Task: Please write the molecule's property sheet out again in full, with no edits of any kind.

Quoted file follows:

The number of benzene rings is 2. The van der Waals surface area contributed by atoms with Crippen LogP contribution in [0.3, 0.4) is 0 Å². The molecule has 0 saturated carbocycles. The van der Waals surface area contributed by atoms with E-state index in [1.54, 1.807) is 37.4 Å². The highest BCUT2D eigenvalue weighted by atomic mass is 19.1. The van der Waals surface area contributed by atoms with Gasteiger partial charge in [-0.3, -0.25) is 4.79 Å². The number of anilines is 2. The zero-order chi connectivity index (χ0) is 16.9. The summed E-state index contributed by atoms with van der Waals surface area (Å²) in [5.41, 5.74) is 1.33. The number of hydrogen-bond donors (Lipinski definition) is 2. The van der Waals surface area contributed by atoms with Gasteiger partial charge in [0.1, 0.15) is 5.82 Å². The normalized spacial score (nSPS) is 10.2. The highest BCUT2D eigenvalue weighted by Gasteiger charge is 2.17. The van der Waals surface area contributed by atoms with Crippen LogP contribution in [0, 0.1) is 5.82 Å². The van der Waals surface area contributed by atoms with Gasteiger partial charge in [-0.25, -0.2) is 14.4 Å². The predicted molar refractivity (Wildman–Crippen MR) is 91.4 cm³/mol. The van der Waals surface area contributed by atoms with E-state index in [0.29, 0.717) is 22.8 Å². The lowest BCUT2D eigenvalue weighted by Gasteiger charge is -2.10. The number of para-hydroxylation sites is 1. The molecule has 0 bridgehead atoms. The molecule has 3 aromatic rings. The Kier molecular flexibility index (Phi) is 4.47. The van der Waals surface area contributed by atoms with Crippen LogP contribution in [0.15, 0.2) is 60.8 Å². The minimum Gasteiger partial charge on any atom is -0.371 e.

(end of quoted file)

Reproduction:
The number of benzene rings is 2. The van der Waals surface area contributed by atoms with Crippen LogP contribution in [0.3, 0.4) is 0 Å². The molecule has 0 saturated carbocycles. The van der Waals surface area contributed by atoms with E-state index in [1.54, 1.807) is 37.4 Å². The highest BCUT2D eigenvalue weighted by atomic mass is 19.1. The van der Waals surface area contributed by atoms with Gasteiger partial charge in [-0.3, -0.25) is 4.79 Å². The number of anilines is 2. The zero-order chi connectivity index (χ0) is 16.9. The summed E-state index contributed by atoms with van der Waals surface area (Å²) in [5.41, 5.74) is 1.33. The number of hydrogen-bond donors (Lipinski definition) is 2. The van der Waals surface area contributed by atoms with Gasteiger partial charge in [0.1, 0.15) is 5.82 Å². The normalized spacial score (nSPS) is 10.2. The highest BCUT2D eigenvalue weighted by Gasteiger charge is 2.17. The van der Waals surface area contributed by atoms with Crippen LogP contribution in [0, 0.1) is 5.82 Å². The van der Waals surface area contributed by atoms with Gasteiger partial charge in [-0.25, -0.2) is 14.4 Å². The predicted molar refractivity (Wildman–Crippen MR) is 91.4 cm³/mol. The van der Waals surface area contributed by atoms with E-state index in [0.29, 0.717) is 22.8 Å². The lowest BCUT2D eigenvalue weighted by Gasteiger charge is -2.10. The number of para-hydroxylation sites is 1. The molecule has 0 bridgehead atoms. The molecule has 3 aromatic rings. The Kier molecular flexibility index (Phi) is 4.47. The van der Waals surface area contributed by atoms with Crippen LogP contribution in [0.15, 0.2) is 60.8 Å². The minimum Gasteiger partial charge on any atom is -0.371 e.